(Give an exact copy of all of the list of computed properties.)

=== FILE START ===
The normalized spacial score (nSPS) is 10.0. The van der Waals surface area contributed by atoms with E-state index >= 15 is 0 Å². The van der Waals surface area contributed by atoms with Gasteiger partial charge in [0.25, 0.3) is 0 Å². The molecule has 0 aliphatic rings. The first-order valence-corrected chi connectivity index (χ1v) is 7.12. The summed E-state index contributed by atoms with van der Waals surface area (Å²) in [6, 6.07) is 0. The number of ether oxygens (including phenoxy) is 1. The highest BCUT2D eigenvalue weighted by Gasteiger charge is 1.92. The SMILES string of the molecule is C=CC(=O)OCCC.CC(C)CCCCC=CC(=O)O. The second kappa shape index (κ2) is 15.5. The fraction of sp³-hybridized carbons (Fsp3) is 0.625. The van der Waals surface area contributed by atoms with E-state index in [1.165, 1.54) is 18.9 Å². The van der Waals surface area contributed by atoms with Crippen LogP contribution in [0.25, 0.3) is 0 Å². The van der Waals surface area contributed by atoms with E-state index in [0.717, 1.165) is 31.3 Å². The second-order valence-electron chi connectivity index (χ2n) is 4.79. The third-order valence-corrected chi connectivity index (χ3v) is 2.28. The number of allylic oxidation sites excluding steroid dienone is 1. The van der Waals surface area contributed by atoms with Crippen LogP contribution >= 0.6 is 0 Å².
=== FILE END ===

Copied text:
The normalized spacial score (nSPS) is 10.0. The van der Waals surface area contributed by atoms with E-state index >= 15 is 0 Å². The van der Waals surface area contributed by atoms with Gasteiger partial charge in [0.25, 0.3) is 0 Å². The molecule has 0 aliphatic rings. The first-order valence-corrected chi connectivity index (χ1v) is 7.12. The summed E-state index contributed by atoms with van der Waals surface area (Å²) in [6, 6.07) is 0. The number of ether oxygens (including phenoxy) is 1. The highest BCUT2D eigenvalue weighted by Gasteiger charge is 1.92. The SMILES string of the molecule is C=CC(=O)OCCC.CC(C)CCCCC=CC(=O)O. The second kappa shape index (κ2) is 15.5. The fraction of sp³-hybridized carbons (Fsp3) is 0.625. The van der Waals surface area contributed by atoms with E-state index in [1.165, 1.54) is 18.9 Å². The van der Waals surface area contributed by atoms with Crippen LogP contribution in [0.25, 0.3) is 0 Å². The van der Waals surface area contributed by atoms with E-state index in [0.717, 1.165) is 31.3 Å². The second-order valence-electron chi connectivity index (χ2n) is 4.79. The third-order valence-corrected chi connectivity index (χ3v) is 2.28. The number of allylic oxidation sites excluding steroid dienone is 1. The van der Waals surface area contributed by atoms with Crippen LogP contribution >= 0.6 is 0 Å².